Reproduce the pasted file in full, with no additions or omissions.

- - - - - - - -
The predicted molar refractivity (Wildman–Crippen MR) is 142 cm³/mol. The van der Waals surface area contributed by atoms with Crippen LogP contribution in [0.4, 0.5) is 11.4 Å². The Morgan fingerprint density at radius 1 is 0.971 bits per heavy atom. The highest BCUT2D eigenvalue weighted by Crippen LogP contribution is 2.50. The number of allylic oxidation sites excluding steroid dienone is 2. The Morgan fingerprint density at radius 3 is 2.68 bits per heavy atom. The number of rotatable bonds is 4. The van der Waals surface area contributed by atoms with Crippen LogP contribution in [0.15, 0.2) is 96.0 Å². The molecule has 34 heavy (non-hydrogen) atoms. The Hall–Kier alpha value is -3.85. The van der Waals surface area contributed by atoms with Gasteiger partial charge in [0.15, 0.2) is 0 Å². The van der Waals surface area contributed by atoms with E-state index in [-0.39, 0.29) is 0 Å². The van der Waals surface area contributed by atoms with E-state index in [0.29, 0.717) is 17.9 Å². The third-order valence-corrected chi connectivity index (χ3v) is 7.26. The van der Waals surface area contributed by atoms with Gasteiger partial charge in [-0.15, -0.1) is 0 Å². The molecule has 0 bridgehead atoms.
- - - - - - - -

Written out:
The predicted molar refractivity (Wildman–Crippen MR) is 142 cm³/mol. The van der Waals surface area contributed by atoms with Crippen LogP contribution in [0.4, 0.5) is 11.4 Å². The Morgan fingerprint density at radius 1 is 0.971 bits per heavy atom. The highest BCUT2D eigenvalue weighted by Crippen LogP contribution is 2.50. The number of allylic oxidation sites excluding steroid dienone is 2. The Morgan fingerprint density at radius 3 is 2.68 bits per heavy atom. The number of rotatable bonds is 4. The van der Waals surface area contributed by atoms with Crippen LogP contribution in [0.15, 0.2) is 96.0 Å². The molecule has 34 heavy (non-hydrogen) atoms. The Hall–Kier alpha value is -3.85. The van der Waals surface area contributed by atoms with Gasteiger partial charge in [0.15, 0.2) is 0 Å². The van der Waals surface area contributed by atoms with E-state index in [-0.39, 0.29) is 0 Å². The van der Waals surface area contributed by atoms with E-state index in [0.29, 0.717) is 17.9 Å². The third-order valence-corrected chi connectivity index (χ3v) is 7.26. The van der Waals surface area contributed by atoms with Gasteiger partial charge in [-0.15, -0.1) is 0 Å². The molecule has 0 bridgehead atoms.